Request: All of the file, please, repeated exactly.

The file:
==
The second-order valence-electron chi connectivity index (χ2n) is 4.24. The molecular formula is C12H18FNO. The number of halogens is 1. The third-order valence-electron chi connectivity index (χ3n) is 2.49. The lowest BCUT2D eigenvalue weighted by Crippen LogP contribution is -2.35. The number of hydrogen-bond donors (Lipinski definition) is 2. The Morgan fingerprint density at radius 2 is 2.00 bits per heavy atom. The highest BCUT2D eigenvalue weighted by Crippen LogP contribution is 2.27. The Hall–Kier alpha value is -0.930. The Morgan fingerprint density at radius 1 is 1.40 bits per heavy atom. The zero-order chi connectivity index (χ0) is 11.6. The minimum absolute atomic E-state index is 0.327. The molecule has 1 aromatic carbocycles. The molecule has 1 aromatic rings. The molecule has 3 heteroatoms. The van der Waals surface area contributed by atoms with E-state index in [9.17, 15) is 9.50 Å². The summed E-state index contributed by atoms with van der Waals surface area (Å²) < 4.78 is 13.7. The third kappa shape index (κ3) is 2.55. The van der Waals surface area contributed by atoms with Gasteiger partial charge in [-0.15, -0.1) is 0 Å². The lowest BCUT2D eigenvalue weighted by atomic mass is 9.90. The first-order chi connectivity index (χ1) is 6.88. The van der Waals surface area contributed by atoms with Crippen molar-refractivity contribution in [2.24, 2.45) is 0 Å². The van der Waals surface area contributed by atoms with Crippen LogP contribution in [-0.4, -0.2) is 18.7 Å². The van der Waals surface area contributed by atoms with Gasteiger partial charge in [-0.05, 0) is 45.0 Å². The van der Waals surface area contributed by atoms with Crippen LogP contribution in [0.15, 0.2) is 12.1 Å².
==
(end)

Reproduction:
The second-order valence-electron chi connectivity index (χ2n) is 4.24. The molecular formula is C12H18FNO. The number of halogens is 1. The third-order valence-electron chi connectivity index (χ3n) is 2.49. The lowest BCUT2D eigenvalue weighted by Crippen LogP contribution is -2.35. The number of hydrogen-bond donors (Lipinski definition) is 2. The Morgan fingerprint density at radius 2 is 2.00 bits per heavy atom. The highest BCUT2D eigenvalue weighted by Crippen LogP contribution is 2.27. The Hall–Kier alpha value is -0.930. The Morgan fingerprint density at radius 1 is 1.40 bits per heavy atom. The zero-order chi connectivity index (χ0) is 11.6. The minimum absolute atomic E-state index is 0.327. The molecule has 1 aromatic carbocycles. The molecule has 1 aromatic rings. The molecule has 3 heteroatoms. The van der Waals surface area contributed by atoms with E-state index in [9.17, 15) is 9.50 Å². The summed E-state index contributed by atoms with van der Waals surface area (Å²) < 4.78 is 13.7. The third kappa shape index (κ3) is 2.55. The van der Waals surface area contributed by atoms with Gasteiger partial charge in [-0.15, -0.1) is 0 Å². The lowest BCUT2D eigenvalue weighted by atomic mass is 9.90. The first-order chi connectivity index (χ1) is 6.88. The van der Waals surface area contributed by atoms with Crippen molar-refractivity contribution in [2.24, 2.45) is 0 Å². The van der Waals surface area contributed by atoms with Crippen LogP contribution in [-0.4, -0.2) is 18.7 Å². The van der Waals surface area contributed by atoms with Gasteiger partial charge in [-0.05, 0) is 45.0 Å². The van der Waals surface area contributed by atoms with Crippen LogP contribution in [0.15, 0.2) is 12.1 Å².